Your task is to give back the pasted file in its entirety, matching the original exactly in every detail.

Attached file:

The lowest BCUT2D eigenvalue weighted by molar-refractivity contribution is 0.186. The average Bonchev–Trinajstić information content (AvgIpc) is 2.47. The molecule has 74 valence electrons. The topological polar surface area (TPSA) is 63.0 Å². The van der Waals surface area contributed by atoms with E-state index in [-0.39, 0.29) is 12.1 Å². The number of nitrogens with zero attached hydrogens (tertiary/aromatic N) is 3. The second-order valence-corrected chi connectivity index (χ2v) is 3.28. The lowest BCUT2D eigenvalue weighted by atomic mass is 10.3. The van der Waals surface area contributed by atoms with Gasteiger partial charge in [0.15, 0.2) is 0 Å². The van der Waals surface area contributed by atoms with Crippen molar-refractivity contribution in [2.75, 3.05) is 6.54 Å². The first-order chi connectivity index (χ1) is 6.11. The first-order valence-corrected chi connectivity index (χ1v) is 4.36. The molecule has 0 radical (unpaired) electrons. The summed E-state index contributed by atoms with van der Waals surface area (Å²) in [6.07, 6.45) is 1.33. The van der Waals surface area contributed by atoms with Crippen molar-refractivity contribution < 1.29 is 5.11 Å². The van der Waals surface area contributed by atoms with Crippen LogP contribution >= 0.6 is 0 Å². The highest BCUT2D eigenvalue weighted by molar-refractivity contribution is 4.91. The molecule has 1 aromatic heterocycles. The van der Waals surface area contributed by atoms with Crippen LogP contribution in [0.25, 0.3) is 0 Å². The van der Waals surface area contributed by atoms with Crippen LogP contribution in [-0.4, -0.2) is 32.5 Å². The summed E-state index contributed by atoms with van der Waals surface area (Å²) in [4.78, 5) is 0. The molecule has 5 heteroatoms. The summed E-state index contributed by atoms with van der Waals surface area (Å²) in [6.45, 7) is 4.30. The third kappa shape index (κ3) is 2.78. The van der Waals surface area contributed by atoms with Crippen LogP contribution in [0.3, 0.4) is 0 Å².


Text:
The lowest BCUT2D eigenvalue weighted by molar-refractivity contribution is 0.186. The average Bonchev–Trinajstić information content (AvgIpc) is 2.47. The molecule has 74 valence electrons. The topological polar surface area (TPSA) is 63.0 Å². The van der Waals surface area contributed by atoms with E-state index in [-0.39, 0.29) is 12.1 Å². The number of nitrogens with zero attached hydrogens (tertiary/aromatic N) is 3. The second-order valence-corrected chi connectivity index (χ2v) is 3.28. The lowest BCUT2D eigenvalue weighted by atomic mass is 10.3. The van der Waals surface area contributed by atoms with Gasteiger partial charge in [0.15, 0.2) is 0 Å². The van der Waals surface area contributed by atoms with Crippen molar-refractivity contribution in [2.75, 3.05) is 6.54 Å². The first-order chi connectivity index (χ1) is 6.11. The first-order valence-corrected chi connectivity index (χ1v) is 4.36. The molecule has 0 radical (unpaired) electrons. The summed E-state index contributed by atoms with van der Waals surface area (Å²) in [6.07, 6.45) is 1.33. The van der Waals surface area contributed by atoms with Crippen molar-refractivity contribution < 1.29 is 5.11 Å². The van der Waals surface area contributed by atoms with Crippen LogP contribution >= 0.6 is 0 Å². The highest BCUT2D eigenvalue weighted by molar-refractivity contribution is 4.91. The molecule has 1 aromatic heterocycles. The van der Waals surface area contributed by atoms with Crippen LogP contribution in [0.25, 0.3) is 0 Å². The van der Waals surface area contributed by atoms with Crippen LogP contribution in [-0.4, -0.2) is 32.5 Å². The summed E-state index contributed by atoms with van der Waals surface area (Å²) in [4.78, 5) is 0. The molecule has 5 heteroatoms. The summed E-state index contributed by atoms with van der Waals surface area (Å²) in [6.45, 7) is 4.30. The third kappa shape index (κ3) is 2.78. The van der Waals surface area contributed by atoms with Crippen LogP contribution in [0.3, 0.4) is 0 Å².